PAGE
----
"We do not want to steal your personal information or credit card numbers. We also do not seek to attack critical infrastructure of companies such as Mastercard, Visa, PayPal or Amazon," it read.
The statement comes as other documents have come to light suggesting the group may be changing its tactics.
The statement was published by one of the several Anonymous groups operating online.
"Anonymous has a very loose and decentralized command structure that operates on ideas rather than directives," it said.
It also acknowledged that there was "perceived dissent between individuals" in the group, but said that it did not threaten its structure.
For example, members have distanced themselves from a member of the group, calling himself Coldblood, who spoke with several media outlets, including the BBC.
Several Twitter accounts have also appeared that claim to be coordinating Operation Payback, as the attacks are known.
Anonymous has been conducting the attacks using a tool called LOIC that allows people to bombard a site of their choosing with data.
The tool launches what is known as a distributed denial of service (DDoS) attack, which tries to knock a website offline by bombarding it with so much data that it cannot respond.
The LOIC tool has been downloaded more than 46,000 times.
However, the group has not always had the numbers needed to make its operations successful.
On 9 December, for example, the group abandoned an attack on the online retailer Amazon after some elements admitted it did not have enough people using the tool.
"While it is indeed possible that Anonymous may not have been able to take Amazon.com down in a DDoS attack, this is not the only reason the attack never occurred," read the document.
"After the attack was so advertised in the media, we felt that it would affect people such as consumers in a negative way and make them feel threatened by Anonymous. Simply put, attacking a major online retailer when people are buying presents for their loved ones would be in bad taste."
Instead, the attack was re-directed towards Paypal and its computer systems, which, according to a status page, have intermittently suffered "performance issues" ever since.
Early on 10 December, elements of the group also attacked money transfer site Moneybookers, knocking it offline briefly at 1100 GMT.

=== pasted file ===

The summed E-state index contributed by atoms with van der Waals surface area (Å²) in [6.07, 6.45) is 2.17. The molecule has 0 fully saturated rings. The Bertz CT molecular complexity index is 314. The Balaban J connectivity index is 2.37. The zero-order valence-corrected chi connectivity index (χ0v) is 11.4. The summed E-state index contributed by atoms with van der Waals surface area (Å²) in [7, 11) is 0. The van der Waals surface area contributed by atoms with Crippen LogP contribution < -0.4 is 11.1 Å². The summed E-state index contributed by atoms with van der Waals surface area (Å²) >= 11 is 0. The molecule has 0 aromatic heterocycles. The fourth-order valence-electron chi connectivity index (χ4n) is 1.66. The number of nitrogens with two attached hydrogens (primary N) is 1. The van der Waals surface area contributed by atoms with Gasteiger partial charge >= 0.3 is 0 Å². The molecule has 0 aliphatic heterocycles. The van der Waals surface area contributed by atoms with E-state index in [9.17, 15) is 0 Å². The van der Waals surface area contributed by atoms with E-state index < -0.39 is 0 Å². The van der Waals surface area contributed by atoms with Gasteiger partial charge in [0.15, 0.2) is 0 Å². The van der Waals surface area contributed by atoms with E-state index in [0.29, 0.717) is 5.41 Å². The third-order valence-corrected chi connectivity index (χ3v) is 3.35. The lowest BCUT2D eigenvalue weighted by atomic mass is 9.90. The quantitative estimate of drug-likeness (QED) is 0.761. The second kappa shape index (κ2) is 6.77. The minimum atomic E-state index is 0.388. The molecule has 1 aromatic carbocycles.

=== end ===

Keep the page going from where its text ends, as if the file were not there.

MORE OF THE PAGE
Defences against the attacks are being drawn up as security firms scrutinise the code behind LOIC to work out how attacks happen. Some suggest that well-written firewall rules would be able to filter out most of the harmful traffic.
Information is also starting to emerge about the other resources that supporters of Anonymous have been able to bring to bear. Research by security firm Panda suggests that some of the earlier attacks on payment firms were aided by hi-tech criminals.
Luis Corrons, technical director of Panda Labs, said during its investigation of Anonymous' attacks its analysts got talking to some of the activists via Internet Relay Chat (IRC).
One of those activists said he had a botnet of 30,000 machines under his control that he was planning to use on behalf of Wikileaks.
"The guy said he had this botnet which was nothing special and was not specifically designed to do these attacks but could be used to do them," said Mr Corrons.
A botnet is a network of hijacked home computers that have been compromised by their owners visiting a booby-trapped webpage that installs code to hand over control to a hi-tech criminal.
Mr Corrons said a botnet with 30,000 machines in it was "about average size". Most of the spam sent around the net is funnelled through machines that are in botnets.
It was becoming clear, he said, that some attacks were aided by the 30,000 machines under the cyber criminals control.
"We know for sure the botnet was used in at least one attack on Paypal," he said.
Panda itself has come under attack with its blog knocked offline for hours by an attack very similar to those Anonymous has been carrying out. Mr Corrons said that, so far, it did not why it was being attacked or who was attacking it.
There are also suggestions that the Anonymous group might be about to drop the web attacks in favour of another tactic.
A message posted on the 4chan image board, out of which Anonymous has grown, suggests dropping LOIC in favour of publicising information in the diplomatic cables that Wikileaks is releasing.
Searching for the less-well publicised cables and spreading the information they contain around the web could be more effective than simply knocking out sites deemed to be enemies of Wikileaks, it said.
The message also suggests using misleading tags on posts and YouTube videos to trick people into reading or viewing the information.
"They don't fear the LOIC, they fear exposure," read the message.
It is not yet clear if the call to change tactics has been taken up by the Anonymous group at large.
In related news, Wikileaks looks set to have a rival as former staffers of the whistle-blowing website prepare to launch. Set up by Daniel Domscheit-Berg, Open Leaks is expected to launch in mid_December and will host and post information leaked to it.
The attacks, which have made the headlines in the last couple of days, have seemingly been in support of the controversial WikiLeaks whistle-blowing site and its high profile founder Julian Assange.